Those turned out to be two of only five Carolina shots in the period, to seven for the visitors. But the Canes had much more intelligence to their play throughout. With three minutes left, Chad LaRose pushed a light dump-in toward the corner, rather than hammering a slapper, which allowed Alexei Ponikarovsky to get to the puck. Eventually it came to the net and Price had to make a panicky save.
But Montreal plays a smart game too. The Canadiens have an exasperating, patient game, however. It holds them in games as they wait for opportunities to counterattack. One opportunity came on a Canes power play in the middle of regulation.
After P. K. Subban got the gate for tripping Tlusty, Montreal took advantage of the toothless Carolina power play to attack shorthanded. First Mike Cammalleri kept the puck on a two-on-one and tested Ward’s glove. Moments later, Ward couldn’t handle a Raphael Diaz point shot, and Lars Eller tucked home a rebound to close to 2-1.
And the game turned.
Suddenly the Canadiens carried play, and kept it up for more or less the remainder of the game. That the shorthanded setback took the wind so completely out of Carolina’s sails shows how fragile the psyche of this team is.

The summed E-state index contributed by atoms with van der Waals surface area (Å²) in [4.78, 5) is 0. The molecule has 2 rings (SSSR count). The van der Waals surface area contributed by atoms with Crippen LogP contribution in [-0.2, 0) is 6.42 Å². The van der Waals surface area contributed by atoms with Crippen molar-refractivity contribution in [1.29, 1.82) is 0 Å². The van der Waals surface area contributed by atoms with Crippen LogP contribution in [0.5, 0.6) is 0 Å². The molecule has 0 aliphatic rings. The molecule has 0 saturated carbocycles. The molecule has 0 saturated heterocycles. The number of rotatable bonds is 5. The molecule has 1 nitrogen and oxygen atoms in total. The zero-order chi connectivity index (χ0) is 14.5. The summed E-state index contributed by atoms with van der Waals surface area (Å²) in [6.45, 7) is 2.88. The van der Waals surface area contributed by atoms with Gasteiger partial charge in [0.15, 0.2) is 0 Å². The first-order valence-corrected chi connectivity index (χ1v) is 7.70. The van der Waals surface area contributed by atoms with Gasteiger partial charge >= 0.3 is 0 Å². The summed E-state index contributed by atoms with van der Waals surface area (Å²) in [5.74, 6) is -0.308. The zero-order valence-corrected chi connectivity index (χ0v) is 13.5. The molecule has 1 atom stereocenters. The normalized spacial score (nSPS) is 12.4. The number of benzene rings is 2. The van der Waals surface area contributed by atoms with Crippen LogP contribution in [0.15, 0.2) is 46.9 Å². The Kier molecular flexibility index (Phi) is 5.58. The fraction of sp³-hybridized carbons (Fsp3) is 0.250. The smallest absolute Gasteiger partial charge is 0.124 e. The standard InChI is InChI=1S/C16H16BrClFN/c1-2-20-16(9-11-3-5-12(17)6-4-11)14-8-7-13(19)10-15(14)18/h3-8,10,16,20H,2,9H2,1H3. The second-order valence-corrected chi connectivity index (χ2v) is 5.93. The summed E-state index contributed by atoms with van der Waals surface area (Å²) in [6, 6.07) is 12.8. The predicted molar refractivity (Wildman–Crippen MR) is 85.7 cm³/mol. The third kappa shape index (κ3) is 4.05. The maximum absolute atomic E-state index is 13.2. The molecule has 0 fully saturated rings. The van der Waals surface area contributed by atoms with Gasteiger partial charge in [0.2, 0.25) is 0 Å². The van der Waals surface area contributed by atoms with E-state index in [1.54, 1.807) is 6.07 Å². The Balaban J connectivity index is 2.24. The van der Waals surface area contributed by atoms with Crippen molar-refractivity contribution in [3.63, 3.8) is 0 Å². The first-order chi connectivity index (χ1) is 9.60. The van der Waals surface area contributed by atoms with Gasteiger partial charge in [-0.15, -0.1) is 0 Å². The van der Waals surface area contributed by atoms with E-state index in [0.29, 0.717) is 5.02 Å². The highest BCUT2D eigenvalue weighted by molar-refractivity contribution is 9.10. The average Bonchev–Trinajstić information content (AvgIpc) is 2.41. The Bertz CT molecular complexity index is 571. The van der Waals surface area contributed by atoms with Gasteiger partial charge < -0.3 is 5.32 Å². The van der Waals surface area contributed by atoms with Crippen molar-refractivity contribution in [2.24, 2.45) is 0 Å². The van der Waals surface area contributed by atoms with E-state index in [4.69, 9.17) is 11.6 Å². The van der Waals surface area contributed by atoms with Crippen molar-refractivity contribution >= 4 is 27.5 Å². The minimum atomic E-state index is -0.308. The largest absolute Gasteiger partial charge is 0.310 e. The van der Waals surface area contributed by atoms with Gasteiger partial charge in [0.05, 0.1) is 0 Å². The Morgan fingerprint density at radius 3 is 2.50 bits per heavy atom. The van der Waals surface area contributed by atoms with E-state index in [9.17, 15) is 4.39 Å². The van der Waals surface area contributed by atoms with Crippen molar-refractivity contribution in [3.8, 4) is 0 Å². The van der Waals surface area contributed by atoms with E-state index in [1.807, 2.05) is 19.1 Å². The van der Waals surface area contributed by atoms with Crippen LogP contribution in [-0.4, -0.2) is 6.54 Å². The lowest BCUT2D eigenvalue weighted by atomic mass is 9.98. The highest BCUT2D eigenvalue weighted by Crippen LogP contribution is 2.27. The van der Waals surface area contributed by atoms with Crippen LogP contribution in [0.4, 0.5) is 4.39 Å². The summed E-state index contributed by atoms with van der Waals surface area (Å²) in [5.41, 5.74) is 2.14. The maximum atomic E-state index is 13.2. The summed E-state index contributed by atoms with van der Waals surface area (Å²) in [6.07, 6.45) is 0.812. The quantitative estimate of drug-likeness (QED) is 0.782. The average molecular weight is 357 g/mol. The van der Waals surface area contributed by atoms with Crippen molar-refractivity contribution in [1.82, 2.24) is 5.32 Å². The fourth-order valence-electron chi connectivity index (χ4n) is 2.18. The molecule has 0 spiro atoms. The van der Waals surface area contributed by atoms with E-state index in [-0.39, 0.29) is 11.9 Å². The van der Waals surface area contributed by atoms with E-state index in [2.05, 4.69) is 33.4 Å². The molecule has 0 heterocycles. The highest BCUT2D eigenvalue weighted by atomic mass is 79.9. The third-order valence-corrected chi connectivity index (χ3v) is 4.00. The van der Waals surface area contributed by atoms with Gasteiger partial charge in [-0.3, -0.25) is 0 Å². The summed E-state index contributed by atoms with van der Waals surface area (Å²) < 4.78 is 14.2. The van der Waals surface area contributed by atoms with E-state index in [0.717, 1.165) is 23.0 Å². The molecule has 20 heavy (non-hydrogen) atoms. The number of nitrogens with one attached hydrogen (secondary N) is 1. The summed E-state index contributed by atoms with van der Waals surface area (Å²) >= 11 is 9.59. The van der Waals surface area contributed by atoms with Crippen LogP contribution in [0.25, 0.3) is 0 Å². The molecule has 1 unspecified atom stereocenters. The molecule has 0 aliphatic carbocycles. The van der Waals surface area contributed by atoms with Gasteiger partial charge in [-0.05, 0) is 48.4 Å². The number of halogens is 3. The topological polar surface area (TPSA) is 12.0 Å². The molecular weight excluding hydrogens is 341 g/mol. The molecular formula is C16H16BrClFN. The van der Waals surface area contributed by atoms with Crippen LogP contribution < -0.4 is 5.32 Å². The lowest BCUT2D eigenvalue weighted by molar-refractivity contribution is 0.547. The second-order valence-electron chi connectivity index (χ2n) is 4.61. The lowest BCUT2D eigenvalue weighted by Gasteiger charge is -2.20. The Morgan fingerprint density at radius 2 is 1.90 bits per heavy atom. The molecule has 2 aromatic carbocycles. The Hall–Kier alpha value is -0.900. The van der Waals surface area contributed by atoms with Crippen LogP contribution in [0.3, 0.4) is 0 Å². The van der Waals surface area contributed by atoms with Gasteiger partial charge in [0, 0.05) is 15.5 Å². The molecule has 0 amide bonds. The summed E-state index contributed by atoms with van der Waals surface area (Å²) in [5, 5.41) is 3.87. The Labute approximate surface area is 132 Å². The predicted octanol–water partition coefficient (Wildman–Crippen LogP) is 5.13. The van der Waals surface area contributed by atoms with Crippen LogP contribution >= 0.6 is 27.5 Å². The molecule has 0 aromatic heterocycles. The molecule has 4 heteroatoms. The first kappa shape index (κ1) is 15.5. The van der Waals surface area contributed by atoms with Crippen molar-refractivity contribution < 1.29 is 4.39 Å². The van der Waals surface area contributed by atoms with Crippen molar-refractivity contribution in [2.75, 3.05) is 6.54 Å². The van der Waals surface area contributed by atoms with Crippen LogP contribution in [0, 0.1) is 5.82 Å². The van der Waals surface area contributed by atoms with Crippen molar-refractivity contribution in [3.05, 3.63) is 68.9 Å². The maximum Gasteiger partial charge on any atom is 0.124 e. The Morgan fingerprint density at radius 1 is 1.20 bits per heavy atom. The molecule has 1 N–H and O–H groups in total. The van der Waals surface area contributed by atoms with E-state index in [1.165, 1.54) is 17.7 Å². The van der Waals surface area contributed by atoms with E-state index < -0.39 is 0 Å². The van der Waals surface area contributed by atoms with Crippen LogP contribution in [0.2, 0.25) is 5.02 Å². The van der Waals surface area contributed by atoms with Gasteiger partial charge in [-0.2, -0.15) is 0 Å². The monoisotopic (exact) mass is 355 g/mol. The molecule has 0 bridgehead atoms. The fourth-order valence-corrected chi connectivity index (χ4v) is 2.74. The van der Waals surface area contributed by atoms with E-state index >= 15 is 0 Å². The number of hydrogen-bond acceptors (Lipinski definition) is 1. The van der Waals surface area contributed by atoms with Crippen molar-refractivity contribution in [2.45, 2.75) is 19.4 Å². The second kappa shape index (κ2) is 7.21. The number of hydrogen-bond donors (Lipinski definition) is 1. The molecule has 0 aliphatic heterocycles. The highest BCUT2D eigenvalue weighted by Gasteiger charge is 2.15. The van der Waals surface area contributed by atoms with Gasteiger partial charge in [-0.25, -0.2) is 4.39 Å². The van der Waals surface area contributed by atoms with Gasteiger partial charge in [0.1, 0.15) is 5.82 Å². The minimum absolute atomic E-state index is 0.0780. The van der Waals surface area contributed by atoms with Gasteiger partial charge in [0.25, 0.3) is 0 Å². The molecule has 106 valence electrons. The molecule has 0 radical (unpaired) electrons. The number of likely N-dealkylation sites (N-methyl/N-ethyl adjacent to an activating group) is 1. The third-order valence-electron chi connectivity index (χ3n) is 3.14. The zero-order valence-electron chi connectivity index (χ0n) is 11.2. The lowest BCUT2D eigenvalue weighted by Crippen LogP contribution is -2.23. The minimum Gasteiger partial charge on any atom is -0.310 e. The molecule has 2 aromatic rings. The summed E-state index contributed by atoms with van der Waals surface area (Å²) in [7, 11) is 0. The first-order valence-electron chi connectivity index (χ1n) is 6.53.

The line of Cammalleri, Tomas Plekanec, and Cole cashed in off the third period’s opening faceoff. Catching the Canes flatfooted, Cammalleri tipped in a Josh Gorges point throw on Ward’s blocker side to tie the game just 27 seconds in.
After Jay Harrison pitchforked a puck out of a sprawled Ward’s crease to save a goal, Brandon Sutter briefly restored the home team’s lead not three minutes later.
Justin Faulk—who really should have been given a third assist on the goal—flung a terrific blueline-to-blueline feed to Tlusty up the boards in front of the benches. Tlusty moved the puck to Dwyer, who sent it the rest of the way across the Montreal zone to Brandon Sutter at the edge of the crease. The puck went in and was reviewed for a possible kick. But it counted and the Canes were back up 3-2.
The lead stood up for 79 seconds.
Yannick Weber threw the puck at the net from the right point. Somewhere in the traffic between Weber and Ward, Travis Moen deflected the puck just wide enough to sail over Ward’s stick-side shoulder to knot the contest at three.